Mr. Sherman. Thank you, Chairman, for holding these 
    Back in September 2010, I was sitting there. You were 
sitting immediately to the right, and this same subcommittee 
held hearings called U.S. Strategy for Countering Jihadist Web 
Sites, in which we focused on the efforts to counter the 
radical messages online. And while I know our focus here is 
going to be online, television and radio continue to be even 
more important communications media in most of the world that 
we are trying to reach.
    The State Department Center for Strategic Counterterrorism 
Communications, CSCC, has as its mission to identify, confront, 
and undermine the communications of al-Qaeda affiliates. A 
principal focus is digital outreach. The staff of the center is 
about 45 by the end of this year, I understand, with about 20 
native speakers of Arabic, Urdu, and Somali, and I hope other 
languages as well. And perhaps in your statement you can 
indicate all the languages that you have native speakers 
communicating in. And they are battling on forums and other 
sites where al-Qaeda and its affiliates spread propaganda and 
recruit followers. They expose the work of hate, 
contradictions, false and empty ideology of al-Qaeda.
    And I hope that you are working hand in hand, and maybe you 
will tell us in your opening statement, with the CIA and others 
to identify who the bad guys are, rather than just to argue 
against them. There are some we are not going to be able to 
    These are open Web sites, forums where vulnerable minds can 
be swayed by al-Qaeda recruiters. According to the State 
Department, the center focuses on two themes in 
counterterrorism communications, that al-Qaeda-inspired 
violence kills disproportionately Muslims, and then violence is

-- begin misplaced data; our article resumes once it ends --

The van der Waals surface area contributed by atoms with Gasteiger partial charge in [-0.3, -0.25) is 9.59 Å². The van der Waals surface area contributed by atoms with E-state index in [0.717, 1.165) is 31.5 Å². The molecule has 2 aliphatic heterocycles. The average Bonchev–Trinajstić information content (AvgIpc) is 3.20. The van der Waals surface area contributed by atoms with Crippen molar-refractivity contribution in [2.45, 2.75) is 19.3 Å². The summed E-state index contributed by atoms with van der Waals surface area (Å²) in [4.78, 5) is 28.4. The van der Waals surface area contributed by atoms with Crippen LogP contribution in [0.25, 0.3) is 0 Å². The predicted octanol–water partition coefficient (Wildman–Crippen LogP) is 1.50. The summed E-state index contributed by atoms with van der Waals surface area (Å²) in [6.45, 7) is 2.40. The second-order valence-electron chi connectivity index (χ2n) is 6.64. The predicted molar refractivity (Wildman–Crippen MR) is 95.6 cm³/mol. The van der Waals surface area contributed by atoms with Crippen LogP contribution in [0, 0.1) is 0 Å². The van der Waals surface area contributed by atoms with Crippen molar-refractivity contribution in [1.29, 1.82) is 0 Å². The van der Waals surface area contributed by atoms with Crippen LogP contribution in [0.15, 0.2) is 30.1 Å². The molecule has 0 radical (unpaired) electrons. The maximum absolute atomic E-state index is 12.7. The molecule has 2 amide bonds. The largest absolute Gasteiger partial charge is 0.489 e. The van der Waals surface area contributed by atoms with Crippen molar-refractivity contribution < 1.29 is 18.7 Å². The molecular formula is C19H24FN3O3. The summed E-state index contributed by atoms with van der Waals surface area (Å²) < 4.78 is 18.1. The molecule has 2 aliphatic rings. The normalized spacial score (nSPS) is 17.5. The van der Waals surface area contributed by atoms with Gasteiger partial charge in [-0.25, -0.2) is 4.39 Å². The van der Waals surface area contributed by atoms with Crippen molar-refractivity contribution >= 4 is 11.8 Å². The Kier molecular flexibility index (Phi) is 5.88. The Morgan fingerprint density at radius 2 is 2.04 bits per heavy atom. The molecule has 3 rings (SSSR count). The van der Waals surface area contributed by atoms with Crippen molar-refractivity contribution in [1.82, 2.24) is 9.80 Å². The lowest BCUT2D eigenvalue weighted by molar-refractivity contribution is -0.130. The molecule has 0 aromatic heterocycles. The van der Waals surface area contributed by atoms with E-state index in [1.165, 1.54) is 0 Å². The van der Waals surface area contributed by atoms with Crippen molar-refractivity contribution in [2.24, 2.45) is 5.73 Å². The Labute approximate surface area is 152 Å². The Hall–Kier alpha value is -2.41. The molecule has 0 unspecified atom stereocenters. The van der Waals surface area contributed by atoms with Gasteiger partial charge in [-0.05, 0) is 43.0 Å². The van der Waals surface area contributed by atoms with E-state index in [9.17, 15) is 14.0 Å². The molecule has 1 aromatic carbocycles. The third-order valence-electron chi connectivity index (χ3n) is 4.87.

not necessary for political change. Pakistan is a nuclear-armed 
Islamic state on the front line of several conflicts. With so 
many extremist groups, Pakistan is a pressing international 
problem for us. My hope is that you are reaching out to the 
Pakistani people, not just in Urdu, which is the politically 
correct language that the government and the ISI in Pakistan 
would have you use, but also in the other languages, 
particularly Sindhi. The people of Sindh, who predominantly 
speak Sindhi, have been under attack by governmental bodies. 
And that is why the Government of Pakistan would just assume 
you not use that language. They are so helpful in so many ways, 
that perhaps you might want to ignore their advice. The U.S. 
must reach out to Sindh, when of course the Sindhi language is 
spoken by more people than Urdu, even though I know you have 
native Urdu speakers. So I hope you will be discussing your 
efforts to outreach to southern Pakistan. I would point out 
that this committee passed an amendment stating that at least 
$1.5 million be spent on radio broadcasts, preferably AM, 
perhaps based in the Emirates, to reach out in the Sindhi 
    The terrorist organizations use the Internet to get their 
message across and spread propaganda. We are told that we 
should simply compete with them by posting things where they 
post things. The more aggressive thing to do is just take down 
their sites. And we invented the Internet, and we ought to 
perhaps be aggressive, either by serving notice on certain 
servers in certain countries or through more surreptitious 
means. Are you so sure that you are going to outdebate them 
that you want them to have the run of the Internet?
    Another issue is the budget. You have had some belt 
tightening, a 2011 budget of $6.8 million. In 2012, it was $5 
million. The request now is for $5.15 million. I would just 
point out that even if your work is 100th of 1 percent as 
important as our military, you are a real bargain. And it has 
the additional advantage of not having to pay in both blood and 
treasure for our anti-terrorism efforts.
    So I look forward to hearing from you as to what we can do 
to block terrorist communications as well as to answer them. I 
yield back.
    Mr. Royce. Thank you, Mr. Sherman.
    Now we go to Mr. Duncan from South Carolina.
    Mr. Duncan. Thank you, Mr. Chairman.
    You know, I am grateful for the work that the State 
Department Center for Strategic Counterterrorism Communications 
is seeking to do. In addition to serving on this subcommittee, 
my work on the Homeland Security Committee has enabled me to 
study this issue in depth. And I believe strategic